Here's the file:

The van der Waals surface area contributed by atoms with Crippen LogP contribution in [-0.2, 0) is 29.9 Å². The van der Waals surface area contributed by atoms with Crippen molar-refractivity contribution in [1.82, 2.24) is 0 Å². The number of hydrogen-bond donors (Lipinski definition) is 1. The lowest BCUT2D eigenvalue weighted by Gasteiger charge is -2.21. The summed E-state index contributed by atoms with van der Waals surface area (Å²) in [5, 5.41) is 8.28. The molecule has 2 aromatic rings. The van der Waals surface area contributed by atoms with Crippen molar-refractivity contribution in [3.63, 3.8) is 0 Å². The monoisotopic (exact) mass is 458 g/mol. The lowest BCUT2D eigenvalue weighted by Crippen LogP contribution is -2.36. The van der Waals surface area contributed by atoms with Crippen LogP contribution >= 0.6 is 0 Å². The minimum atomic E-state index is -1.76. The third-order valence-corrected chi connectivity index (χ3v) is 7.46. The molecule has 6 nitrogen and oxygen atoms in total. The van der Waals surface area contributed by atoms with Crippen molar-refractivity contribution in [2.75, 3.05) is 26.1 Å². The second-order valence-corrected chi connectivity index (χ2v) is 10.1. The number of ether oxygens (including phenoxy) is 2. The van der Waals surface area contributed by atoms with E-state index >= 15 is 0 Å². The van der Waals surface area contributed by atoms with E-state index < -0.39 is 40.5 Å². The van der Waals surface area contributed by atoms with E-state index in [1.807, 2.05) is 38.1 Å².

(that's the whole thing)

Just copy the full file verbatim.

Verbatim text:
The van der Waals surface area contributed by atoms with Crippen LogP contribution in [-0.2, 0) is 29.9 Å². The van der Waals surface area contributed by atoms with Crippen molar-refractivity contribution in [1.82, 2.24) is 0 Å². The number of hydrogen-bond donors (Lipinski definition) is 1. The lowest BCUT2D eigenvalue weighted by Gasteiger charge is -2.21. The summed E-state index contributed by atoms with van der Waals surface area (Å²) in [5, 5.41) is 8.28. The molecule has 2 aromatic rings. The van der Waals surface area contributed by atoms with Crippen molar-refractivity contribution in [3.63, 3.8) is 0 Å². The monoisotopic (exact) mass is 458 g/mol. The lowest BCUT2D eigenvalue weighted by Crippen LogP contribution is -2.36. The van der Waals surface area contributed by atoms with Crippen LogP contribution >= 0.6 is 0 Å². The minimum atomic E-state index is -1.76. The third-order valence-corrected chi connectivity index (χ3v) is 7.46. The molecule has 6 nitrogen and oxygen atoms in total. The van der Waals surface area contributed by atoms with Crippen molar-refractivity contribution in [2.75, 3.05) is 26.1 Å². The second-order valence-corrected chi connectivity index (χ2v) is 10.1. The number of ether oxygens (including phenoxy) is 2. The van der Waals surface area contributed by atoms with E-state index >= 15 is 0 Å². The van der Waals surface area contributed by atoms with E-state index < -0.39 is 40.5 Å². The van der Waals surface area contributed by atoms with E-state index in [1.807, 2.05) is 38.1 Å².